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Thanks for the advice. I’m going to pull the filament and try to carefully disassemble the print head to see if the cold end is where the problem is.

This isn’t terribly difficult to do … just be gentle with the wires and remember that the heat-cartridge wire is a solid-core wire – rather stiff. If you bend it too much it is easy to break.

There is a visible gap between the heat-block and cold-end where you should see a few millimeters of the heat-break tube (this is it’s purpose … to minimize thermal conduction between the hot vs. cold sides of the extruder). With your blower shroud off you can probably see which side of the heat-break tube is turning. If the heat-break tube remains in place but the heater block turns, then the bottom is loose. If the heat-break tube rotates with the heat-block then it is snug in the heat-block but loose in the cold-end.

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Thanks for all the feedback. This is what I am seeing after disassembly:

It looks like the heat brake tube is not inserted far enough and the filament is going out of the side up and around. Can you confirm if the tube is threaded or not? I tried wiggling a little with fingers, but can’t move it. Not sure if it’s smooth or if I need to grab by the part with no threads with say pliers and thread it in more (needs to come out first because there’s a ton of PLA in there right now).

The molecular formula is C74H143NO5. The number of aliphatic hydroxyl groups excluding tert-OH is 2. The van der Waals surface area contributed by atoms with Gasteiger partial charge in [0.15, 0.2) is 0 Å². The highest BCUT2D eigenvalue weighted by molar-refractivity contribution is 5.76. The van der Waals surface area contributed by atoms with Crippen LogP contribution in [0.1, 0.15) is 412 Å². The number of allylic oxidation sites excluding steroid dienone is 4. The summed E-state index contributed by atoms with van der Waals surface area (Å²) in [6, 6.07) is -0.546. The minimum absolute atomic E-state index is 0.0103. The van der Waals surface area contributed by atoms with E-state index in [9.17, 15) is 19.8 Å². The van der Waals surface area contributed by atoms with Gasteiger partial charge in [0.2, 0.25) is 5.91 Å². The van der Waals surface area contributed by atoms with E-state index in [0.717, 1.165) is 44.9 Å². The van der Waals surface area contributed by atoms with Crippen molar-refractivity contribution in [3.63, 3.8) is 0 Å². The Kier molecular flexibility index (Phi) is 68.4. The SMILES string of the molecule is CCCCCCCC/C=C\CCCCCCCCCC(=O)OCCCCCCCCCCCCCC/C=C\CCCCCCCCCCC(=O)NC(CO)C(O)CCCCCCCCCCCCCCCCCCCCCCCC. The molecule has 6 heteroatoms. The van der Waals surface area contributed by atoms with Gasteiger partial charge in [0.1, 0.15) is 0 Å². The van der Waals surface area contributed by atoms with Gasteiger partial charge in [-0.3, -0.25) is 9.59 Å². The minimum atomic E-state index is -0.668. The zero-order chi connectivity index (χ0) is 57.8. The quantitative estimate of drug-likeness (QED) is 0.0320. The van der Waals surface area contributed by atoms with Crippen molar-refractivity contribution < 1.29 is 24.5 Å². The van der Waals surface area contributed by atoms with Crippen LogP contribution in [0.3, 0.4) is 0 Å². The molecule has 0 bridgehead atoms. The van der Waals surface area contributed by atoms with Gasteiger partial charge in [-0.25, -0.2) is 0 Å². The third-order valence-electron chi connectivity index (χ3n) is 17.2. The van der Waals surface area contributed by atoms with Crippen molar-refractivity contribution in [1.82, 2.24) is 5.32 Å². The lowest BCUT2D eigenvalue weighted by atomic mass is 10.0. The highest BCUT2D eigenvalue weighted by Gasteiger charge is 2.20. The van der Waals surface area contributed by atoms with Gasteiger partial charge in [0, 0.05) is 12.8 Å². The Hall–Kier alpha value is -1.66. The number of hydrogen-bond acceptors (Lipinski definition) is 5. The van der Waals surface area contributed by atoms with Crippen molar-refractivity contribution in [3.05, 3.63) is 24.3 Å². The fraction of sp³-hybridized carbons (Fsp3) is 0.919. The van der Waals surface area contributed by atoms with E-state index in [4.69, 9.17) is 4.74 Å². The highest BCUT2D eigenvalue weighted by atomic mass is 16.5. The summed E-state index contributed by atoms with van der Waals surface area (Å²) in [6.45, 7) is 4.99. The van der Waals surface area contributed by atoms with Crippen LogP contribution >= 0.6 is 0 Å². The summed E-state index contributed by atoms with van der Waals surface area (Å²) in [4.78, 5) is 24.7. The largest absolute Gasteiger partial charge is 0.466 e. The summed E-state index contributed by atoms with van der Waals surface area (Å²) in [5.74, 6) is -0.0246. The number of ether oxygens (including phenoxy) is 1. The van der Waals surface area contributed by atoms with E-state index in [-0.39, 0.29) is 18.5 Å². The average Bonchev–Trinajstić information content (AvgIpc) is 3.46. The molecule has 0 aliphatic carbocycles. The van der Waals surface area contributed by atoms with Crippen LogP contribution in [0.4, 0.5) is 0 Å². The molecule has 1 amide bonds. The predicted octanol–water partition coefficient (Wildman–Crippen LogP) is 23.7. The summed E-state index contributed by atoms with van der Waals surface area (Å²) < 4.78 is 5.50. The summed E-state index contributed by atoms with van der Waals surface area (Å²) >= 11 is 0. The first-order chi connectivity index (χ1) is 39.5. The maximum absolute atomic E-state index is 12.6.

That looks correct. The assembly instructions for the extruder is here: https://e3d-online.zendesk.com/hc/en-us/articles/360016764817-Titan-Aero-Assembly-Guide-Edition-2-

Note this is just the assembly of the E3D Titan Aero extruder and not the entire LulzBot toolhead assembly. But you can refer to this to see the heat-break.

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This is a side view of the extruder. I’m trying to understand how I was getting so much PLA coming out of the top (there was grey in there too, but mostly red, the color I have). I spent about an hour carefully scraping the heat block with a razer blade to get the huge chunks/gobs off.

At this point I’m thinking I need to heat the end up disassembled and try to check the that the heat brake and the nozzle are tight, or do you think I should remove the heat brake and inspect inside the heat block?

Edit: I just inspected the end of the heatsink plate that tightens down on the threads of the heat brake tube. There is grey PLA (or some kind of plastic) on that as well, and into the first two rows of threads.

Edit2: I think I see the problem here:

My nozzle may not actually be completely tight, I’m wondering if there is so much plastic in there lose that I need to disassemble completely and get it out to have a chance of getting these together tightly.

You should have a slight gap between the nozzle and the heat-block when it the nozzle is tight. If you don’t have the gap, then it means the hex-nut fitting on the nozzle will “bottom out” on the heat-block before the threads “bottom out” on the heat-break. You have to make sure there is no gap between the nozzle threads and the heat-break threads – those two pieces press together inside the heat-block to form the seal to prevent filament leaks.